It was the environmental economists who broke the proverbial sleep of Kumbhakarna and forced it to open its ears to the trumpets of nature. By itself, a mature economy would not yield to the calls of nature. The warning-bell is the environmental degradation. Use of tax and strict government policies are the only ways to stop this impending doom.

Another interesting concept of Nordhaus is the idea of carbon taxes. It posits that carbon emission is historically high where there is industrialisation. Ever since the industrial revolution of Britain, it was the Western world that was traditionally responsible for carbon emission. Industrialisation added to their lifestyle, consumption and pleasure. The capitalist society gave all its fruits to the Northern men and women. People in the Southern region were deprived of such desserts. They languished in poverty, famine and mal-nutrition—a saga of the colonial rules of the Western powers.

Only recently, some of the poorer brethren have woken up and added to the precarious level of carbon emission. Here lies the international battle between the old doers and new doers about the responsibility of carbon emission. In short, Nordhaus has opened up a bleak history that mainstream Economics wants us to forget. Here we see Nordhaus laments: “The policies are lagging very, very far—miles, miles, miles—behind the science and what needs to be done” in his effort to transform the dumb ears.

Romer’s Contribution


Paul Romer was honoured for his contribution to the development of the theory of the endogenous growth model. In it, however, he is not alone. He shares company with eminent economists such as Kenneth Arrow, Robert Lucas, Grossman, Helpman, Avinash Dixit and many others. Romer’s contribution is more technical.

The neo-classical growth model, for which Solow was designated the Nobel Prize that was sadly missed by Trevor Swan, postulated the technical relationship between per capita growth and capital accumulation. In neo-classical Economics, capital is merely a stock of goods that can be used for producing more goods. However, in order to maintain the assumption of perfect competition, Solow has to take recourse to the law of diminishing marginal productivity. Thus, growth cannot be sustained in the long run. Technical progress was supposed to be treated like the manna from heaven.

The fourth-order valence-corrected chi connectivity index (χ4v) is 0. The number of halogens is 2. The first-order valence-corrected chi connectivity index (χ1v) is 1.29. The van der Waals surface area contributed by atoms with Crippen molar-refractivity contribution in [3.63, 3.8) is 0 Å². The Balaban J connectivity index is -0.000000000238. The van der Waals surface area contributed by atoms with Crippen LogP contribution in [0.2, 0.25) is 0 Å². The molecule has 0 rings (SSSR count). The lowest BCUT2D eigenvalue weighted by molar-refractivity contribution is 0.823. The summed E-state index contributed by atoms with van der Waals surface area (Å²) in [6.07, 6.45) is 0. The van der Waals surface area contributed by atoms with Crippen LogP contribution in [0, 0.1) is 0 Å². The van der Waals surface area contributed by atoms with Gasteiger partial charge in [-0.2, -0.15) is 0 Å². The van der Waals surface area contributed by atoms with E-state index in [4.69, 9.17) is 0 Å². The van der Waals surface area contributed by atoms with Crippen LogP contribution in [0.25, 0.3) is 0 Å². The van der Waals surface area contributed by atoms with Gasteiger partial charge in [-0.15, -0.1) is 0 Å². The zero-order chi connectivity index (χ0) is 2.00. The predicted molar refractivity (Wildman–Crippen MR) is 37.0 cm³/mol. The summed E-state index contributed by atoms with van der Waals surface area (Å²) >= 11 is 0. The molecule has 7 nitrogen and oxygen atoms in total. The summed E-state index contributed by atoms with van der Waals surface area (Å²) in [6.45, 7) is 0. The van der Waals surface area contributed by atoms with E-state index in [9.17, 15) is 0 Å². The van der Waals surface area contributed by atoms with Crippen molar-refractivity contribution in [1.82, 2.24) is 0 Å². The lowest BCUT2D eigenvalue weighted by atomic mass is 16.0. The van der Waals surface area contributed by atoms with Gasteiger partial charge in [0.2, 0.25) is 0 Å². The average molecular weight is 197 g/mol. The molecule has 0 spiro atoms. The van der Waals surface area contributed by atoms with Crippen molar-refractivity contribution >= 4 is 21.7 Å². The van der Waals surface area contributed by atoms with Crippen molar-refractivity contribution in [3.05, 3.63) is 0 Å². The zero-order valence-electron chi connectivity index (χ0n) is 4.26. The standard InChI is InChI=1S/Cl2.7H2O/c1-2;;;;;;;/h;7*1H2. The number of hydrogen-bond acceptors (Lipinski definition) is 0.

Romer and the innovators of the new growth theories persuaded a completely different logic. Romer admitted that the idea of capital as given by Samuelson and Solow was hollow. There was a bitter debate between the two contributors on both sides of the Atlantic regarding the nature of capital-capital controversy. The main carrier of the debate from Cambridge, England was Prof Joan Robinson—a non-recipient of the Nobel Prize.

She virulently argued that there cannot be any unique relation between the stock of resource, known as capital, and its return. In the same pen, a shopkeeper writes the list of prices (or quantity) of his product, while Einstein writes the theory of relativity. It is highly possible that a technique, which was producing less return at a lower level of capital, will produce a higher return at a higher level of capital. This is called re-switching of technology—an idea that makes the neo-classical theory of capital illogical without basis—into thin air.

Samuelson admitted it and defined a new surrogate production function. Romer admitted it and did away with the concepts of capital. He defined capital to be a combination of intermediate goods each embodying an idea. When a new idea is generated, the range of intermediate goods rises, giving a false denomination of capital accumula-tion.